From Advertising Age.  Provides lists of top magazines and circulation rankings.
  • Broadcasting & Cable Yearbook  Reference Table 6A  TK1.B86367 
    Covers television, cable, satellite broadcasting, and radio industries in the US and Canada. Includes market sizes for television in metro areas and target audiences for reatio stations.  Some advertising rates.  Includes twelve sections: A: industry overview plus a directory of group owners; B: directory of television stations by state and city, and TV market statistics; C: cable rankings by household and penetration percentage; D: directory of radio stations, call letter lists, radio formats by state, and radio market statistics; E: satellites and other services; F: programming services; G: technical services; H: brokers and professional services; I: associations, events, education, and awards; J: law, regulation, and government agencies.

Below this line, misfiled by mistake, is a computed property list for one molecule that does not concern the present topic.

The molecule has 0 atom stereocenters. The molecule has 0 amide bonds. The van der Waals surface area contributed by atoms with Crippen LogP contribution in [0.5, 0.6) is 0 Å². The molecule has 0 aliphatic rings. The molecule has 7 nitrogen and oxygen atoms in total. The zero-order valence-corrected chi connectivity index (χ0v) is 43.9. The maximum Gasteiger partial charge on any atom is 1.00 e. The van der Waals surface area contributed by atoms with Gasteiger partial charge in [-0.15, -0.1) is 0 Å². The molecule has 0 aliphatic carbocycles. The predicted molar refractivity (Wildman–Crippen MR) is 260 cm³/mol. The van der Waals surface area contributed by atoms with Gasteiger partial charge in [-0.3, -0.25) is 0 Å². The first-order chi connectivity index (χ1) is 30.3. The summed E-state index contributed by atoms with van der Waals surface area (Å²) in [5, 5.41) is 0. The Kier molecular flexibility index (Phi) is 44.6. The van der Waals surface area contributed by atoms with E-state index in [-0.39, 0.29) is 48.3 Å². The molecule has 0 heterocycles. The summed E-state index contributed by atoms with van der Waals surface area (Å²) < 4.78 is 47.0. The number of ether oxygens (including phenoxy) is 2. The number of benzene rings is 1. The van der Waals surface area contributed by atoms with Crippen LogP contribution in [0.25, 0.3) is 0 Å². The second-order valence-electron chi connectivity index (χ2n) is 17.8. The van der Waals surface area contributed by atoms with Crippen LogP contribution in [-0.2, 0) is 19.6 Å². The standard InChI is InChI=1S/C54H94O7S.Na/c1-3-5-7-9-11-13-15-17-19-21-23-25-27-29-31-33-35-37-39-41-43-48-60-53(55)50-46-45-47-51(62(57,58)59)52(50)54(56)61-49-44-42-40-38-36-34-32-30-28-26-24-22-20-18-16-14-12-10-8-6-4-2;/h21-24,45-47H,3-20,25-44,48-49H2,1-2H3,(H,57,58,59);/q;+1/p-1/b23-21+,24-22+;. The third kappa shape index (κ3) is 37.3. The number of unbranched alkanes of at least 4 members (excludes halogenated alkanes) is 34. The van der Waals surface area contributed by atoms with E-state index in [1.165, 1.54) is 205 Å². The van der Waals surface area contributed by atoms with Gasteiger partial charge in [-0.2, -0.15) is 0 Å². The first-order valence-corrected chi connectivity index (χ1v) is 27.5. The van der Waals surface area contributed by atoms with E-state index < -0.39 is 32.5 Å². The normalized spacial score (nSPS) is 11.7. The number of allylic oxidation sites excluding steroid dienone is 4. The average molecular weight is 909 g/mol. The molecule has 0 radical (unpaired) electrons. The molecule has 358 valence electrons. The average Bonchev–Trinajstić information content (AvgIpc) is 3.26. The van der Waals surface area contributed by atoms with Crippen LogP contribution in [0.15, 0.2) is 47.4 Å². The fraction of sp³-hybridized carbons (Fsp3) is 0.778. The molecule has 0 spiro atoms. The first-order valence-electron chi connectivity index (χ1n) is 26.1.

Trade Publications & Associations

Trade publications and associations can be valuable and detailed sources of information about a particular industry or your competitors.  There are several strategies you can use to search for information in these sources:

  1. Identify specific titles of trade publications or associations by looking in one of the sources listed above.  If they include a Web address, try browsing their sites.  Some will require you to subscribe, and others will provide information free of charge.  One example of a furniture retail association is the National Home Furnishings Association.  This and other furniture trade magazines and associations are listed in the Directory of Business Resources above.